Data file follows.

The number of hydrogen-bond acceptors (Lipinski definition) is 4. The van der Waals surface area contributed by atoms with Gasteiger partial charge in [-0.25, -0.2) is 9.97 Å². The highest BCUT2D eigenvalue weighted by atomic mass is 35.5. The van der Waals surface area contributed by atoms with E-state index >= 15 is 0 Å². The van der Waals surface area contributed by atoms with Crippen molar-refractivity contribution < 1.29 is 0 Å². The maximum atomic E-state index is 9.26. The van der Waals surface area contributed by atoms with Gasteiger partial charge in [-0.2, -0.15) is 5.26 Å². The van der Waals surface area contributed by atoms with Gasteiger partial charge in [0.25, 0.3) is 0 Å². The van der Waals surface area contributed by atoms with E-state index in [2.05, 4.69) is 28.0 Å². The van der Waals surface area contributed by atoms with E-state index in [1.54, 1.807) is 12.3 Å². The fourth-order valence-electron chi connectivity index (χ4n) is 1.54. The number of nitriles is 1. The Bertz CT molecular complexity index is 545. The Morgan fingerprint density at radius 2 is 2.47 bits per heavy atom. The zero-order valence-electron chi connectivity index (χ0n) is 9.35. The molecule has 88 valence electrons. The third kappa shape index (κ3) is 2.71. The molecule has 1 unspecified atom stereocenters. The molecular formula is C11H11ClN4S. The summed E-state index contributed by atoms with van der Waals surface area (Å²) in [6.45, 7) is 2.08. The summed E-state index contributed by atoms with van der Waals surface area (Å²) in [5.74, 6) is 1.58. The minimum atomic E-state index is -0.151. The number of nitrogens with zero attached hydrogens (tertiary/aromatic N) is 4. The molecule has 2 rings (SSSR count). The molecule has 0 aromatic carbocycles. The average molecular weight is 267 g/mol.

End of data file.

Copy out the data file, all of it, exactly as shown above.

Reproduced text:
The number of hydrogen-bond acceptors (Lipinski definition) is 4. The van der Waals surface area contributed by atoms with Gasteiger partial charge in [-0.25, -0.2) is 9.97 Å². The highest BCUT2D eigenvalue weighted by atomic mass is 35.5. The van der Waals surface area contributed by atoms with E-state index >= 15 is 0 Å². The van der Waals surface area contributed by atoms with Crippen molar-refractivity contribution < 1.29 is 0 Å². The maximum atomic E-state index is 9.26. The van der Waals surface area contributed by atoms with Gasteiger partial charge in [-0.2, -0.15) is 5.26 Å². The van der Waals surface area contributed by atoms with Gasteiger partial charge in [0.25, 0.3) is 0 Å². The van der Waals surface area contributed by atoms with E-state index in [2.05, 4.69) is 28.0 Å². The van der Waals surface area contributed by atoms with E-state index in [1.54, 1.807) is 12.3 Å². The fourth-order valence-electron chi connectivity index (χ4n) is 1.54. The number of nitriles is 1. The Bertz CT molecular complexity index is 545. The Morgan fingerprint density at radius 2 is 2.47 bits per heavy atom. The zero-order valence-electron chi connectivity index (χ0n) is 9.35. The molecule has 88 valence electrons. The third kappa shape index (κ3) is 2.71. The molecule has 1 unspecified atom stereocenters. The molecular formula is C11H11ClN4S. The summed E-state index contributed by atoms with van der Waals surface area (Å²) in [6.45, 7) is 2.08. The summed E-state index contributed by atoms with van der Waals surface area (Å²) in [5.74, 6) is 1.58. The minimum atomic E-state index is -0.151. The number of nitrogens with zero attached hydrogens (tertiary/aromatic N) is 4. The molecule has 2 rings (SSSR count). The molecule has 0 aromatic carbocycles. The average molecular weight is 267 g/mol.